In 1904 on this 25-acre site between the Chippewa River and the Soo Line Railroad tracks, sugar processing became a new industry in the Chippewa Valley. The Chippewa Sugar Company was incorporated, and a six-story sugar beet factory was built for $700,000.
Sugar beets were advertised as a crop especially adapted to the growing conditions in Northern Wisconsin, which naturally goes hand in hand with dairy farming. Local farmers experimented with growing sugar beets by planting rows. When they dug up the crop, it was common to find a fine showing of weighty roots.
One single specimen weighing 10 pounds with the leaves weighing an additional 3 pounds was common. This new cash crop was a boom to area farmers in the 1910s and 1920s. In its heyday, seven railroad spur lines came into the sugar plant. The heavy railroad tonnage put Chippewa Falls on the map as one of the most important shipping points on the Soo Line main track from Minneapolis, St. Paul to Milwaukee. The name was later changed to the Chippewa Sugar Refining Company.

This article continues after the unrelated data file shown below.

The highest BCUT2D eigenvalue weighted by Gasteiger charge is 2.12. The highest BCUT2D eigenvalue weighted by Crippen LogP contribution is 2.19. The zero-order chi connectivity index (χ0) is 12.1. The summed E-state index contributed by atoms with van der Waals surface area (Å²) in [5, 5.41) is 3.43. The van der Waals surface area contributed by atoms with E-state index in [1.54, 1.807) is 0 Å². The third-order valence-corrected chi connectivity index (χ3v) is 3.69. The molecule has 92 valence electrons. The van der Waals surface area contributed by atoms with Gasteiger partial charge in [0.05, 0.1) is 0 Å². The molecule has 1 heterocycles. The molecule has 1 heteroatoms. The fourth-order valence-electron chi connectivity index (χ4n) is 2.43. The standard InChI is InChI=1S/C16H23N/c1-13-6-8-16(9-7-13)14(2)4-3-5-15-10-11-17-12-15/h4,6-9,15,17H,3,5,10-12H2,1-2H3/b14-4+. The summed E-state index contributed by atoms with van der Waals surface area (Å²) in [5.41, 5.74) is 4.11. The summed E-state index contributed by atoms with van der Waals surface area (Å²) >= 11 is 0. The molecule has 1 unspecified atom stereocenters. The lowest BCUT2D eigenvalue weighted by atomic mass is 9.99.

The big plant employed 250 people with a capacity to process 600 tons of beets daily. By the mid-1920s, however, many farmers in the region were hard to convince that sugar was a worthwhile enterprise. They did not grow enough beets to keep the factory going.
In November of 1927, the factory was sold at a sheriff’s sale to the bondholders who held $120,000 against the property then valued at $590,000. It was eventually torn down.